Weimar Germany has always exercised a fascination over the outside observer: from Christopher Isherwood’s I Am a Camera, and Goodbye to Berlin to the recent Tommy Tune Broadway hit version of the old classic Grand Hotel. It offers a stark and sick exaggeration of the dilemmas of modernity: the avant avant-garde of the culture, the abrupt changes in morality, the political reformism, the first highly developed welfare state. And in addition there is the poignance of imminent doom, a kind of appeal of the Titanic. Viewed from the political watershed of 1933, Weimar presents a grim warning. The result is that it can easily be sentimentalized, or turned into a facile political lesson (or indeed both at the same time). In his memoirs, Golo Mann avoids these dangers of Weimartology.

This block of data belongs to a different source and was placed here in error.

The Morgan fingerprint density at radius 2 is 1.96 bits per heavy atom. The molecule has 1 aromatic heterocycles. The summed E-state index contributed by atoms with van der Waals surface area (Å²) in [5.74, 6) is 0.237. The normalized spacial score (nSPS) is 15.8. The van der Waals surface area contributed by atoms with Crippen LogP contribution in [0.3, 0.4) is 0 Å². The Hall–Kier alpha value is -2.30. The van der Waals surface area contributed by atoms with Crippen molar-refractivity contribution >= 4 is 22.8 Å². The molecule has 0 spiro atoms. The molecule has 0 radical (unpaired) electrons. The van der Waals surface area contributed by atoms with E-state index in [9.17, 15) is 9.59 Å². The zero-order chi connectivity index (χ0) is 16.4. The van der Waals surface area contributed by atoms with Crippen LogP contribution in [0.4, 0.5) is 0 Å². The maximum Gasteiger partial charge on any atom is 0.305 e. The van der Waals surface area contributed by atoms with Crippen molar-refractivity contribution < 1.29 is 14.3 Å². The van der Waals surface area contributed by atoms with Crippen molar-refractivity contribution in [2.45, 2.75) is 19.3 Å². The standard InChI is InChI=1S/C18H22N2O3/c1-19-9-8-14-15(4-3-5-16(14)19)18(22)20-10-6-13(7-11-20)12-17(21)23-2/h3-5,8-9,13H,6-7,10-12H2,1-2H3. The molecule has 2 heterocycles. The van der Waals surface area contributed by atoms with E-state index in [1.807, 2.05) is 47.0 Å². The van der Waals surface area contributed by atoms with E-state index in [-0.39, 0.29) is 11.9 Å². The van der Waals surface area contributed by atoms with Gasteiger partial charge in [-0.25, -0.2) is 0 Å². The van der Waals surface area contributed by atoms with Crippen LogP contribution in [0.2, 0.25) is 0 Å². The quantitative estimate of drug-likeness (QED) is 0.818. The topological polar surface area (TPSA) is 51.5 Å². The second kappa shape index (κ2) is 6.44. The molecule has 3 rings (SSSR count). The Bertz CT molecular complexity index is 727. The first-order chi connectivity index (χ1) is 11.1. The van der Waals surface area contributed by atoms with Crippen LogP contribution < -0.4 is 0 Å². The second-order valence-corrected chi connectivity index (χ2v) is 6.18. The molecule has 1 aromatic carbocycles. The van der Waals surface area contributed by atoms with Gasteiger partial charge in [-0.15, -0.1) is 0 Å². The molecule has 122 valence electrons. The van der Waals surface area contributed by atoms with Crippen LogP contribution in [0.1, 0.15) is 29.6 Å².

Weimar also attracted some notable studies by insiders. These were men and women who...

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